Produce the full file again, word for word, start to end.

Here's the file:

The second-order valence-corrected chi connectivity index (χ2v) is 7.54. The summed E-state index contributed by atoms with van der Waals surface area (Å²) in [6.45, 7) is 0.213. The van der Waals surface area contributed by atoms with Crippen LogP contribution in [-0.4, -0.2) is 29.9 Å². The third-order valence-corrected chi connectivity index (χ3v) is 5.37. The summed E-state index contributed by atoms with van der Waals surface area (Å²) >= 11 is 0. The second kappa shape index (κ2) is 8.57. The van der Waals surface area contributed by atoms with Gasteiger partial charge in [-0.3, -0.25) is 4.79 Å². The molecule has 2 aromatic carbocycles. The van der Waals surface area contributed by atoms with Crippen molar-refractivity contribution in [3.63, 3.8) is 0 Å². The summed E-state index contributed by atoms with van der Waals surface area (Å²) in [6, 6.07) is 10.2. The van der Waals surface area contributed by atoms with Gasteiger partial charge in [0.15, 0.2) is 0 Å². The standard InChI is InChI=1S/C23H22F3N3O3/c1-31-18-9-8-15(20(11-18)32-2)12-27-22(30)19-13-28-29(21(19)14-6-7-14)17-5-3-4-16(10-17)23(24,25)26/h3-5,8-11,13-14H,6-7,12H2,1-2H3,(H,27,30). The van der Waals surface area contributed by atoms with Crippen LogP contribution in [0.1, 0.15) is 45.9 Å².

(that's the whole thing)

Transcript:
The second-order valence-corrected chi connectivity index (χ2v) is 7.54. The summed E-state index contributed by atoms with van der Waals surface area (Å²) in [6.45, 7) is 0.213. The van der Waals surface area contributed by atoms with Crippen LogP contribution in [-0.4, -0.2) is 29.9 Å². The third-order valence-corrected chi connectivity index (χ3v) is 5.37. The summed E-state index contributed by atoms with van der Waals surface area (Å²) >= 11 is 0. The second kappa shape index (κ2) is 8.57. The van der Waals surface area contributed by atoms with Gasteiger partial charge in [-0.3, -0.25) is 4.79 Å². The molecule has 2 aromatic carbocycles. The van der Waals surface area contributed by atoms with Crippen molar-refractivity contribution in [3.63, 3.8) is 0 Å². The summed E-state index contributed by atoms with van der Waals surface area (Å²) in [6, 6.07) is 10.2. The van der Waals surface area contributed by atoms with Gasteiger partial charge in [0.15, 0.2) is 0 Å². The standard InChI is InChI=1S/C23H22F3N3O3/c1-31-18-9-8-15(20(11-18)32-2)12-27-22(30)19-13-28-29(21(19)14-6-7-14)17-5-3-4-16(10-17)23(24,25)26/h3-5,8-11,13-14H,6-7,12H2,1-2H3,(H,27,30). The van der Waals surface area contributed by atoms with Crippen LogP contribution in [0.1, 0.15) is 45.9 Å².